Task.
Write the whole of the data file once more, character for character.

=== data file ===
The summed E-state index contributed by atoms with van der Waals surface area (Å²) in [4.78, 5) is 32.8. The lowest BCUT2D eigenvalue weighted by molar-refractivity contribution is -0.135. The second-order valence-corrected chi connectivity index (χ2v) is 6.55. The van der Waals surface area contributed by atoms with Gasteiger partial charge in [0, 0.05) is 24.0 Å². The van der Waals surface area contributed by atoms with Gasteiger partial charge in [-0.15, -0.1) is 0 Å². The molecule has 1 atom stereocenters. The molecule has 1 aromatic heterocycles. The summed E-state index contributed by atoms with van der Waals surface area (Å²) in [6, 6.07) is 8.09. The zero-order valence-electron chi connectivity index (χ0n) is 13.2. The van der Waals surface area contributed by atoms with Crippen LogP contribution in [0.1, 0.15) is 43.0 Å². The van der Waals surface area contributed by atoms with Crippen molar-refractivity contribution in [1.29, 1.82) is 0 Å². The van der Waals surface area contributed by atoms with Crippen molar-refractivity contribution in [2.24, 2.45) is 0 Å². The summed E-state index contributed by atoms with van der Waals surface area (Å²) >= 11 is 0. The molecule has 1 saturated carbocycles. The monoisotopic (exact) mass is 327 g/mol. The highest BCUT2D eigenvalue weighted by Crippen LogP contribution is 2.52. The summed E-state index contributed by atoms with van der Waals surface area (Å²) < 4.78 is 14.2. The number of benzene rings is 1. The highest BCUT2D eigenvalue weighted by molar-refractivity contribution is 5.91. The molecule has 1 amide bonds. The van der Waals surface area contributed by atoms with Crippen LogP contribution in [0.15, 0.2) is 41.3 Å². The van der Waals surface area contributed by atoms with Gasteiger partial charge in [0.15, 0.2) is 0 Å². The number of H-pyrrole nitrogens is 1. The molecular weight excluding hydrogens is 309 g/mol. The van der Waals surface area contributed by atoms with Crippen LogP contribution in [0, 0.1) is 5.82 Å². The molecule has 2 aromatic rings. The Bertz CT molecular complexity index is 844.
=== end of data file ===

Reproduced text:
The summed E-state index contributed by atoms with van der Waals surface area (Å²) in [4.78, 5) is 32.8. The lowest BCUT2D eigenvalue weighted by molar-refractivity contribution is -0.135. The second-order valence-corrected chi connectivity index (χ2v) is 6.55. The van der Waals surface area contributed by atoms with Gasteiger partial charge in [0, 0.05) is 24.0 Å². The van der Waals surface area contributed by atoms with Gasteiger partial charge in [-0.15, -0.1) is 0 Å². The molecule has 1 atom stereocenters. The molecule has 1 aromatic heterocycles. The summed E-state index contributed by atoms with van der Waals surface area (Å²) in [6, 6.07) is 8.09. The zero-order valence-electron chi connectivity index (χ0n) is 13.2. The van der Waals surface area contributed by atoms with Crippen LogP contribution in [0.1, 0.15) is 43.0 Å². The van der Waals surface area contributed by atoms with Crippen molar-refractivity contribution in [1.29, 1.82) is 0 Å². The van der Waals surface area contributed by atoms with Crippen molar-refractivity contribution in [2.24, 2.45) is 0 Å². The summed E-state index contributed by atoms with van der Waals surface area (Å²) >= 11 is 0. The molecule has 1 saturated carbocycles. The monoisotopic (exact) mass is 327 g/mol. The highest BCUT2D eigenvalue weighted by Crippen LogP contribution is 2.52. The summed E-state index contributed by atoms with van der Waals surface area (Å²) < 4.78 is 14.2. The number of benzene rings is 1. The highest BCUT2D eigenvalue weighted by molar-refractivity contribution is 5.91. The molecule has 1 amide bonds. The van der Waals surface area contributed by atoms with Crippen LogP contribution in [0.15, 0.2) is 41.3 Å². The van der Waals surface area contributed by atoms with Gasteiger partial charge in [0.15, 0.2) is 0 Å². The number of H-pyrrole nitrogens is 1. The molecular weight excluding hydrogens is 309 g/mol. The van der Waals surface area contributed by atoms with Crippen LogP contribution in [0, 0.1) is 5.82 Å². The molecule has 2 aromatic rings. The Bertz CT molecular complexity index is 844.